By Yereth Rosen
ANCHORAGE, Alaska (Reuters) - The Department of Interior on Monday proposed a mixture of new oil and gas development and environmental protections in a vast swathe of Arctic land.
The department said its preferred alternative for managing the National Petroleum Reserve-Alaska calls for about half of the Indiana-sized land unit to be opened to oil and gas leasing. Other areas important to polar bears, seals, migratory birds and other wildlife would be protected from development.
The proposed plan was welcomed by environmental activists but drilling supporters said they were unhappy.
"What we want to do is make sure that we don't mess it up," Interior Secretary Ken Salazar said at an Anchorage news conference.
The 11.8 million acres that would be available for leasing hold an estimated 549 million barrels of economically recoverable oil and 8.7 trillion cubic feet of economically recoverable natural gas, according to the Department of Interior.
It also allows for a pipeline to cross the reserve - even in designated protected areas - should commercial quantities of oil be discovered in offshore areas of the Chukchi Sea, Salazar said. Oil from the Chukchi would have to be transported overland to the Trans Alaska Pipeline System, he said. No pipeline route is selected, and details about a pipeline would be subject to future analysis, he said.
Selection of a preferred alternative comes nearly four months after the BLM issued a draft management plan for the petroleum reserve. The draft plan was the first document issued by any government agency to outline a management strategy for the entire 23 million acre reserve, Salazar said. A final plan is expected to be issued later this year, he said.
The reserve was established in 1923 by President Warren Harding. It was intended as a source of petroleum for the nation's military forces. Exploration efforts there date back to the 1940s, but there has never been any commercial production from the vast land unit.
However, there have been recent oil discoveries in the northeastern section of the reserve, the area closest to existing oilfield infrastructure.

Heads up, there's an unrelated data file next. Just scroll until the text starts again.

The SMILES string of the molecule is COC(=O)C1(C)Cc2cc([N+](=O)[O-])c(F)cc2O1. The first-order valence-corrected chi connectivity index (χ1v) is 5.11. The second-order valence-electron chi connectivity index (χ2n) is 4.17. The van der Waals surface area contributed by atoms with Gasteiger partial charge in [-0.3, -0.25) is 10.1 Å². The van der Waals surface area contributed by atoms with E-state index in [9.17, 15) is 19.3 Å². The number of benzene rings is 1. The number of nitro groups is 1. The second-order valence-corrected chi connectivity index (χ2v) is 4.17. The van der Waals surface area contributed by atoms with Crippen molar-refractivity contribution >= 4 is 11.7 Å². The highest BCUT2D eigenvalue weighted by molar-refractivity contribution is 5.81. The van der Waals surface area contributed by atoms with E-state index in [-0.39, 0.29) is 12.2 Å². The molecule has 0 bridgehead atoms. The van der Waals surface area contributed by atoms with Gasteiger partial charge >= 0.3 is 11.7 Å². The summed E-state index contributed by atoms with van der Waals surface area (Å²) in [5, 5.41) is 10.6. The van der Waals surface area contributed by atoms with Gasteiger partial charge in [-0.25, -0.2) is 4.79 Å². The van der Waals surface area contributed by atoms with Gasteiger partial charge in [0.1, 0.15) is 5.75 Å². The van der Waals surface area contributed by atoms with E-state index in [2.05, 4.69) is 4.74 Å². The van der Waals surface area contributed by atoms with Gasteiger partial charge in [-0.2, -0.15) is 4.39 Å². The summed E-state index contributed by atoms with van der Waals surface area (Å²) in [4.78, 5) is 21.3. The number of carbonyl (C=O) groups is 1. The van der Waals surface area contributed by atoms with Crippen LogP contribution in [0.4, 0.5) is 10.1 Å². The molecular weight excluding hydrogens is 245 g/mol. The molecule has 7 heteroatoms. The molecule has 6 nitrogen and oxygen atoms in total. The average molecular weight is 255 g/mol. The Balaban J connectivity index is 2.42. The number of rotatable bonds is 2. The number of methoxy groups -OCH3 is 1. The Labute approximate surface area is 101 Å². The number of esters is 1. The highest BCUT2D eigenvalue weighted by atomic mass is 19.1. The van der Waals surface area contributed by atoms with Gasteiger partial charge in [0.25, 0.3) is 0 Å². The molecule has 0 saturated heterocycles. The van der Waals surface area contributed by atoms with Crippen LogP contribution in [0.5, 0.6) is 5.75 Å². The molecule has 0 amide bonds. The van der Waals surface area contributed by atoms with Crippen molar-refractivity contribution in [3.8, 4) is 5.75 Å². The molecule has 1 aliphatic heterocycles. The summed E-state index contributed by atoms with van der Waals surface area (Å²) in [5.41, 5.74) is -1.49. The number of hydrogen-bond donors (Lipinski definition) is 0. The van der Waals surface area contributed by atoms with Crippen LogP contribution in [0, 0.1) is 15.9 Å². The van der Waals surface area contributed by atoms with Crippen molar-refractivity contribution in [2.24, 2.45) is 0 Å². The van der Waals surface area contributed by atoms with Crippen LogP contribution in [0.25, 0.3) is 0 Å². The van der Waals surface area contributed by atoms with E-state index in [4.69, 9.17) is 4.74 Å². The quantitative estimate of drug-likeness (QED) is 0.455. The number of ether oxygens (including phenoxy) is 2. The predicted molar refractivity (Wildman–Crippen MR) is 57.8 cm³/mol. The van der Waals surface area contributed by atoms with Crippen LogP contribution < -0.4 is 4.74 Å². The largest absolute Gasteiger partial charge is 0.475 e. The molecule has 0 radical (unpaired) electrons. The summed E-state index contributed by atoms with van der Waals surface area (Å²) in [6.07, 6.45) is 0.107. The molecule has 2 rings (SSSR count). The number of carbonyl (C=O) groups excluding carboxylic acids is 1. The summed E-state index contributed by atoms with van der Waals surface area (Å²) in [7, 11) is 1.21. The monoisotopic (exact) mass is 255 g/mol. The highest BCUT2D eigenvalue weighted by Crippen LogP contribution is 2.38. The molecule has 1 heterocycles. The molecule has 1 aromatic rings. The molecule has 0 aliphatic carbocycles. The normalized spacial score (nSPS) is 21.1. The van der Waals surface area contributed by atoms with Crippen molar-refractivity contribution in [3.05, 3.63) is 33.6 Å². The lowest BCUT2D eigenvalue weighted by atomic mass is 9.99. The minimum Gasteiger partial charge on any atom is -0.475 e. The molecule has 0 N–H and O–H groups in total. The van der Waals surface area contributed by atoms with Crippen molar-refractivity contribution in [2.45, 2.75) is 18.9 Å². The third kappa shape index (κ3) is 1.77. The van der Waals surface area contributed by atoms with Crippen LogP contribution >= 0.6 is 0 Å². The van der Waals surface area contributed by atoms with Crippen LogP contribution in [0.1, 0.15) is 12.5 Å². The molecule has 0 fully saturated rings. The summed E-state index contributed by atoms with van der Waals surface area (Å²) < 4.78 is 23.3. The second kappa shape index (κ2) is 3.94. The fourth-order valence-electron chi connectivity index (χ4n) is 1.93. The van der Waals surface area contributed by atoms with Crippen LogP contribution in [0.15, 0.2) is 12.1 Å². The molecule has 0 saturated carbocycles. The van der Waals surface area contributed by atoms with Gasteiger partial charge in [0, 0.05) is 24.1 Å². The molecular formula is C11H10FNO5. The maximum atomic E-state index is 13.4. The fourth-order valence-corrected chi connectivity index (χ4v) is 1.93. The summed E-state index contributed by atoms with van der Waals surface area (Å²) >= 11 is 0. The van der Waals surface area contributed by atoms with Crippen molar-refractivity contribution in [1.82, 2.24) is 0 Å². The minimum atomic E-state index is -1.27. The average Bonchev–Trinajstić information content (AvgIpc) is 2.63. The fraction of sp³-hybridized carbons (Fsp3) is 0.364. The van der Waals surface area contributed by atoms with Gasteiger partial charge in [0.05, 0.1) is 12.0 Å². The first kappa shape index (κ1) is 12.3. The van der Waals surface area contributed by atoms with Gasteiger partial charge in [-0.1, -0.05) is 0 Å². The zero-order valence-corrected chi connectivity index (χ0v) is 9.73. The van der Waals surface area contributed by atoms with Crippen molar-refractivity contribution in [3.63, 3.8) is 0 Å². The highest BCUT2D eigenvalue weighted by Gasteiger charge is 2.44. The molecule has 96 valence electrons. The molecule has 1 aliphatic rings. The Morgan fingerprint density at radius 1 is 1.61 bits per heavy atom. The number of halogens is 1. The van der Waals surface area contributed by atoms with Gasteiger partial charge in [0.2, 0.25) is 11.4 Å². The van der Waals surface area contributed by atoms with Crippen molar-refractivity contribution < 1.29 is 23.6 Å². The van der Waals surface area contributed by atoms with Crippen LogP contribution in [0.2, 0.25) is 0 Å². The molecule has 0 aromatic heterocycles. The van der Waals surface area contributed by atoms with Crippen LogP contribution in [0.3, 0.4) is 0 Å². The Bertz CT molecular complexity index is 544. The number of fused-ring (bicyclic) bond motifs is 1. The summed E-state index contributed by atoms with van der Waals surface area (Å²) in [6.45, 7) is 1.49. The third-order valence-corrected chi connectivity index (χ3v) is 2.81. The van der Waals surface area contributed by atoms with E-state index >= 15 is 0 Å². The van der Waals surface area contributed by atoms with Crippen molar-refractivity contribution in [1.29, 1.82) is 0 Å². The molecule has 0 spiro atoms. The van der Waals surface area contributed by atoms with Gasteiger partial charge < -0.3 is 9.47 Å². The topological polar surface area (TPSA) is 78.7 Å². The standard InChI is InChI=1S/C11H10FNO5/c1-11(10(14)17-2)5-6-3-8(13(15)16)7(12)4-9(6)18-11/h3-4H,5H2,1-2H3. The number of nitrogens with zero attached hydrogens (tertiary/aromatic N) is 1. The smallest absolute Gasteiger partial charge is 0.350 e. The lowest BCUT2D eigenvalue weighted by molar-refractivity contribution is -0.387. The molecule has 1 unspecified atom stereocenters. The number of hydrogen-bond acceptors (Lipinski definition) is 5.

ConocoPhillips and partner Anadarko Petroleum are planning development of a field called CD-5 that would provide the first-ever commercial production of oil from the reserve
The preferred alternative does not specify a leasing schedule. However, at the direction of President Obama, the Bureau of Land Management last year launched a program of annual lease sales in the northeastern portion of the reserve, considered the most feasible for development in the near future.
Last year's lease sale drew $3.6 million, much of that from ConocoPhillips, which has been the most active company in the reserve. The BLM plans another lease sale in November.
Environmentalists hailed the Interior's choice of a preferred management alternative.
"The secretary's proposed action is an important step in the right direction for all Americans, including Alaska Natives, sportsmen, and other conservationists who want to balance energy exploration with wildlife protection in Alaska's spectacular western Arctic," said Ken Rait, director of Pew's Western Lands Initiative.
Drilling supporters said they were unhappy.
"Today, the Obama administration picked the most restrictive management plan possible," Senator Lisa Murkowski, an Alaska Republican, said in a statement. The plan would put "half of the petroleum reserve off limits," she said.
"This decision denies U.S. taxpayers both revenue and jobs at a time when our nation faces record debt and chronic unemployment," she said.
(Reporting By Yereth Rosen; Editing by Michael Urquhart)